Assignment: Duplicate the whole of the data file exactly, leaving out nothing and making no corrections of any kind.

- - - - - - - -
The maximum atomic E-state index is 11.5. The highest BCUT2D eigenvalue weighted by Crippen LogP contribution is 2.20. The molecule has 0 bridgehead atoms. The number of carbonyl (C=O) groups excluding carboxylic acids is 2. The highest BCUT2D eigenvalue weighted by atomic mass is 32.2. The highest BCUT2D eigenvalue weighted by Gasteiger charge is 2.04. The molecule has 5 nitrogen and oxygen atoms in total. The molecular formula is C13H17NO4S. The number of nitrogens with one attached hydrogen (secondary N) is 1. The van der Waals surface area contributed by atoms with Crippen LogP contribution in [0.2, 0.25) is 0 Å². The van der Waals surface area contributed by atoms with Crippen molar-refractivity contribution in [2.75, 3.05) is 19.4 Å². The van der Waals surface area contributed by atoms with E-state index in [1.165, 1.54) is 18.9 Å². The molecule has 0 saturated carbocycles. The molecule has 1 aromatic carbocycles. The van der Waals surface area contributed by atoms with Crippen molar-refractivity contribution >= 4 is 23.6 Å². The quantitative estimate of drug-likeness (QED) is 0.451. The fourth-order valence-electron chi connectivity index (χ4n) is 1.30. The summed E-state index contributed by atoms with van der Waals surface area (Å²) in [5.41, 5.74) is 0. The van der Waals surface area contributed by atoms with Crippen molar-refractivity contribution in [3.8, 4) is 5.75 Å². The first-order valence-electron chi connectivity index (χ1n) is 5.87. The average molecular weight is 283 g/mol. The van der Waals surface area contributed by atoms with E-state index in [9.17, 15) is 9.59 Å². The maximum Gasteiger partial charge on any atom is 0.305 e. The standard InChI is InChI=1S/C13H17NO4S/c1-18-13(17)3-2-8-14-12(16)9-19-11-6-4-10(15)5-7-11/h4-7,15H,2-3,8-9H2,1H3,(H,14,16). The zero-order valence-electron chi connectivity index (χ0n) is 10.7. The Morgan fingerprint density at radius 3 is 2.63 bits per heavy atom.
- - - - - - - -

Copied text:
The maximum atomic E-state index is 11.5. The highest BCUT2D eigenvalue weighted by Crippen LogP contribution is 2.20. The molecule has 0 bridgehead atoms. The number of carbonyl (C=O) groups excluding carboxylic acids is 2. The highest BCUT2D eigenvalue weighted by atomic mass is 32.2. The highest BCUT2D eigenvalue weighted by Gasteiger charge is 2.04. The molecule has 5 nitrogen and oxygen atoms in total. The molecular formula is C13H17NO4S. The number of nitrogens with one attached hydrogen (secondary N) is 1. The van der Waals surface area contributed by atoms with Crippen LogP contribution in [0.2, 0.25) is 0 Å². The van der Waals surface area contributed by atoms with Crippen molar-refractivity contribution in [2.75, 3.05) is 19.4 Å². The van der Waals surface area contributed by atoms with E-state index in [1.165, 1.54) is 18.9 Å². The molecule has 0 saturated carbocycles. The molecule has 1 aromatic carbocycles. The van der Waals surface area contributed by atoms with Crippen molar-refractivity contribution >= 4 is 23.6 Å². The quantitative estimate of drug-likeness (QED) is 0.451. The fourth-order valence-electron chi connectivity index (χ4n) is 1.30. The summed E-state index contributed by atoms with van der Waals surface area (Å²) in [5.41, 5.74) is 0. The van der Waals surface area contributed by atoms with Crippen molar-refractivity contribution in [3.8, 4) is 5.75 Å². The first-order valence-electron chi connectivity index (χ1n) is 5.87. The average molecular weight is 283 g/mol. The van der Waals surface area contributed by atoms with E-state index in [9.17, 15) is 9.59 Å². The maximum Gasteiger partial charge on any atom is 0.305 e. The standard InChI is InChI=1S/C13H17NO4S/c1-18-13(17)3-2-8-14-12(16)9-19-11-6-4-10(15)5-7-11/h4-7,15H,2-3,8-9H2,1H3,(H,14,16). The zero-order valence-electron chi connectivity index (χ0n) is 10.7. The Morgan fingerprint density at radius 3 is 2.63 bits per heavy atom.